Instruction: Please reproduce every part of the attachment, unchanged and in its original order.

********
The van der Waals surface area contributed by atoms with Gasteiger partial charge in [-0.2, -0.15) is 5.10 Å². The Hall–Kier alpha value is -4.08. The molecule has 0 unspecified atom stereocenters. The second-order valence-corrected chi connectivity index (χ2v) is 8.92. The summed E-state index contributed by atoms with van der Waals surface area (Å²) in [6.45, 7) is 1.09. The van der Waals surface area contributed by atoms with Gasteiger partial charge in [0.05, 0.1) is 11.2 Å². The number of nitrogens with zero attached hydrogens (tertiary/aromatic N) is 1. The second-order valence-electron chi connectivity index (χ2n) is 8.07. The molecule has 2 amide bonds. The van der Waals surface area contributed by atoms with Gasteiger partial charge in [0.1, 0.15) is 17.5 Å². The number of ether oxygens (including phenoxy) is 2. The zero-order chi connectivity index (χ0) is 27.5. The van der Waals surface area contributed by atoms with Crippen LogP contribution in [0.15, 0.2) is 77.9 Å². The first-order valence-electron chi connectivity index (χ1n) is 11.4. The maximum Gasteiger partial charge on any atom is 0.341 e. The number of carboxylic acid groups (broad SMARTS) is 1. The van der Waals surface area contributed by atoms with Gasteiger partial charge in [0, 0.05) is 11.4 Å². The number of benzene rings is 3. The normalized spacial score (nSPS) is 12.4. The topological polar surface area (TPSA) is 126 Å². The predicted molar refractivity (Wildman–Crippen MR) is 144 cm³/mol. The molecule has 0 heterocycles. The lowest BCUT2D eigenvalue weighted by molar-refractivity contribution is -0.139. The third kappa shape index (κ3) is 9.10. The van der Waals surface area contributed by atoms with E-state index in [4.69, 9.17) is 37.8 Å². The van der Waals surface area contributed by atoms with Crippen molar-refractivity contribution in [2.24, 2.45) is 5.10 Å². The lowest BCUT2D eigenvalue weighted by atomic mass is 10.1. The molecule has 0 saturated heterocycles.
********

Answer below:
The van der Waals surface area contributed by atoms with Gasteiger partial charge in [-0.2, -0.15) is 5.10 Å². The Hall–Kier alpha value is -4.08. The molecule has 0 unspecified atom stereocenters. The second-order valence-corrected chi connectivity index (χ2v) is 8.92. The summed E-state index contributed by atoms with van der Waals surface area (Å²) in [6.45, 7) is 1.09. The van der Waals surface area contributed by atoms with Gasteiger partial charge in [0.05, 0.1) is 11.2 Å². The number of nitrogens with zero attached hydrogens (tertiary/aromatic N) is 1. The second-order valence-electron chi connectivity index (χ2n) is 8.07. The molecule has 2 amide bonds. The van der Waals surface area contributed by atoms with Gasteiger partial charge in [0.1, 0.15) is 17.5 Å². The number of ether oxygens (including phenoxy) is 2. The zero-order chi connectivity index (χ0) is 27.5. The van der Waals surface area contributed by atoms with Crippen LogP contribution in [0.15, 0.2) is 77.9 Å². The first-order valence-electron chi connectivity index (χ1n) is 11.4. The maximum Gasteiger partial charge on any atom is 0.341 e. The number of carboxylic acid groups (broad SMARTS) is 1. The van der Waals surface area contributed by atoms with Gasteiger partial charge in [0, 0.05) is 11.4 Å². The number of benzene rings is 3. The normalized spacial score (nSPS) is 12.4. The topological polar surface area (TPSA) is 126 Å². The predicted molar refractivity (Wildman–Crippen MR) is 144 cm³/mol. The molecule has 0 heterocycles. The lowest BCUT2D eigenvalue weighted by molar-refractivity contribution is -0.139. The third kappa shape index (κ3) is 9.10. The van der Waals surface area contributed by atoms with E-state index in [4.69, 9.17) is 37.8 Å². The van der Waals surface area contributed by atoms with Crippen molar-refractivity contribution in [2.24, 2.45) is 5.10 Å². The lowest BCUT2D eigenvalue weighted by atomic mass is 10.1. The molecule has 0 saturated heterocycles.